The publisher, Cemerlang Publication Sdn Bhd, decided to retract the workbook from the market after Malaysiakini asked about such a fear that was raised in a blog.
The contentious issue, which is one of the simulation questions in the Form 3 workbook on the PMR Chinese language subject, was raised on Wednesday by tuition teacher Wong Siew Ki (left), who posted it in her blog.
Wong is also the director of a documentary on the late Teoh Beng Hock, the political aide to Seri Kembangan assemblyperson Ean Yong Hian Wah, who was found dead outside the Malaysian Anti-Corruption Commission's Selangor headquarters in Shah Alam.
The multiple-choice question has a cartoon showing an officer holding a sign that reads "development first" at an area with the labels "Jalan Sultan" and "Jalan Petaling".
Behind the officer is a heritage building, 'sobbing' and holding a sign that reads "protect heritage", as an MRT train passes through the area.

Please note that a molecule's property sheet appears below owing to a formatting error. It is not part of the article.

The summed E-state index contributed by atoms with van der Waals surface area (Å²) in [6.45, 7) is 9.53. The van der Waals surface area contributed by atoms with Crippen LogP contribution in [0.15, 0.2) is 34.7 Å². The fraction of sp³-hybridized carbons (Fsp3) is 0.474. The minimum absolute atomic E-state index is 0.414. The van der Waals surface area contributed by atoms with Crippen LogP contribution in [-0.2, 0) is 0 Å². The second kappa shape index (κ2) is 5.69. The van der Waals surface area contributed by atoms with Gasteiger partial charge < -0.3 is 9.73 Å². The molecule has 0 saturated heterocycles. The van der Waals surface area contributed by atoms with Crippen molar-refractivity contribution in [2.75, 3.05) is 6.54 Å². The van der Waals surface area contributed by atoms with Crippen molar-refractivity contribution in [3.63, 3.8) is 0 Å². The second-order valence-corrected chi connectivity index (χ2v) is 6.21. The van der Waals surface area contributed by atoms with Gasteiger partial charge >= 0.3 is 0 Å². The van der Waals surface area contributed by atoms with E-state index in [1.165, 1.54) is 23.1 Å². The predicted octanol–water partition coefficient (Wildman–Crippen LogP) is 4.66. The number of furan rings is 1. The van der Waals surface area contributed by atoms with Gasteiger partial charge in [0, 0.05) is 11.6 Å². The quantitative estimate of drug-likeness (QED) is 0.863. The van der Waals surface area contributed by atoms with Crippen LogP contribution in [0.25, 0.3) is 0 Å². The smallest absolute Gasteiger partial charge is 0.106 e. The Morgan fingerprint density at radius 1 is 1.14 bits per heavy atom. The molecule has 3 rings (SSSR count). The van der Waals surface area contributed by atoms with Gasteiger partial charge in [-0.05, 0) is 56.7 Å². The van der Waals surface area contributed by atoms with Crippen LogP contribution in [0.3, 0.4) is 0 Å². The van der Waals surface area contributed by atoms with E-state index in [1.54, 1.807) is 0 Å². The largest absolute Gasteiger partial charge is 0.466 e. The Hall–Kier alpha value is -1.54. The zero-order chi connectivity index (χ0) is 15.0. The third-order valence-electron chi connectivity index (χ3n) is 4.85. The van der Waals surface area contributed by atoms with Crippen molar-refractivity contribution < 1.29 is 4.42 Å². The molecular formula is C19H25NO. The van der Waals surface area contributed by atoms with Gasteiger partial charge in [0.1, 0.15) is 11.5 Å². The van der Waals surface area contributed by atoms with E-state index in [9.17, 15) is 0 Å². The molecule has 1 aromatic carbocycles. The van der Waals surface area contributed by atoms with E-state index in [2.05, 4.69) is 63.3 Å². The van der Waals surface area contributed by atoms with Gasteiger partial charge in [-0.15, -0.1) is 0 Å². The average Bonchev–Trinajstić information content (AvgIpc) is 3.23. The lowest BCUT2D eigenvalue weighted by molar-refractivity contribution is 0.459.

Students are required to "choose the correct description based on the picture". The correct answer given in the workbook is "National development is more important than heritage preservation".
'Format followed to hone students' skills'
Wong in her blog blasted the publisher for attempting to "brainwash" students into becoming supporters of tyranny.
"What kind of knowledge is being passed on to our children? To all conscientious parents and teachers, please think for yourselves, what should we do to save our children and our nation?" she asks.
Contacted by Malaysiakini, a Cemerlang Publication staff in charge of editorial content said that the question merely followed the PMR examination format to hone the students' analytical skills.
The staff member, who only wanted to be identified as Ho, stressed that her company supported efforts to preserve the country's heritage.
She said after a discussion with the company management, the publisher decided to pull the workbook out of the market.
"I hope (the people) will not misunderstand. We do not mean to demolish heritage buildings... we did not know that (the question) could be so sensitive," she added.